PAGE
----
In September of this year  it will be 5 years since I petitioned the Scottish Parliament to urge the Scottish Government to introduce a Sunshine Act for Scotland.
The evidence gathered for my petition confirmed that existing Scottish Government guidance was not being followed.
The Scottish Government commissioned an independent consultation with the Scottish public. The results of this consultation were published on the 22 March 2018:
The majority view of the Scottish public consulted was that sunshine legislation is necessary.
On the 22nd March 2018, two years on from this consultation, I undertook a peaceful protest outside the Scottish Parliament. I was interviewed by the BMJ the same day:
Two years to the day after the results of the public consultation were made known, I made Freedom of Information requests to all 14 regional NHS Boards and to Healthcare Improvement Scotland and the Scottish Medicines Consortium.
Within the statutory FOI time period, 11 out of the 14 regional NHS Boards replied.
Less than a half (45.5%) of these Boards have a central register of interests for all staff.
Only two out of the eleven NHS Boards that replied (18%) had a register for all staff that the public could access.
[Healthcare Improvement Scotland has no central register for all staff and whilst the Scottish Medicines Consortium has registers for “members” these registers are not currently open to the public].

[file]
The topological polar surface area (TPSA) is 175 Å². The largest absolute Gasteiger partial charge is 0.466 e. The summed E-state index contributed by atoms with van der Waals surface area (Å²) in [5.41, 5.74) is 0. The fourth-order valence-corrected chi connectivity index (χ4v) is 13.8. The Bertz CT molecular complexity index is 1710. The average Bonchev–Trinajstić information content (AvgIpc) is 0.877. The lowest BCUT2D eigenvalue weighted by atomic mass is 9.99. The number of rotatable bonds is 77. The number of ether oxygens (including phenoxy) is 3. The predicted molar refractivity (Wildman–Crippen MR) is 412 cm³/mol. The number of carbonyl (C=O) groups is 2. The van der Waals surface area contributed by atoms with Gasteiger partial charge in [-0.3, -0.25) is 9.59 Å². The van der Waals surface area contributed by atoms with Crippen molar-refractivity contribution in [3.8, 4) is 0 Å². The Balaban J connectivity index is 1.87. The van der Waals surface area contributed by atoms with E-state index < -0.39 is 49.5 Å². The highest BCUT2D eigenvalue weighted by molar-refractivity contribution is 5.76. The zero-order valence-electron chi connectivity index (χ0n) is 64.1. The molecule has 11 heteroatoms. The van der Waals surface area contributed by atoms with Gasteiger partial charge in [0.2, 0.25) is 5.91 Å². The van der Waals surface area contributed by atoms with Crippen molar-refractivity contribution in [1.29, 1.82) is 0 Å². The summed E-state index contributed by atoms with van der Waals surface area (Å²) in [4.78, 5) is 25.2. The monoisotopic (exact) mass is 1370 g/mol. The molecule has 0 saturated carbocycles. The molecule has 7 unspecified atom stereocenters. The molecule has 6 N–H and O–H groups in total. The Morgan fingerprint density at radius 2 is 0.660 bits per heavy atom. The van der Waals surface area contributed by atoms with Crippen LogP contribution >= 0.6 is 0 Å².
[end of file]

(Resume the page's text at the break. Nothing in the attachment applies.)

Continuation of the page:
Dr Ben Goldacre has been looking at this matter in NHS England, and in the same week as my protest he stated: “We found extensive evidence that NHS Trusts are simply chaotic about disclosure, which is why we need a UK equivalent of the US Sunshine Act, where it’s just done, simply, in one place” [28 March 2018]
The following poem by Liz Lochead, former Makar for Scotland, is inscribed inside the Scottish parliament building:
On the 18th April 2018, Scotland’s First Minister offered reassurance that the Scottish Government pays attention to all petitions raised, and has a “systematic” approach to acting upon them. This has not been my experience. Nearly 5 years on since I raised my petition, and 2 years on since the public were consulted, the evidence demonstrates that there has been no meaningful improvement in relation to transparency of competing interests in NHS Scotland.
It would seem to me that the Scottish Government may have heard the Scottish people but at the same time has failed to listen to them.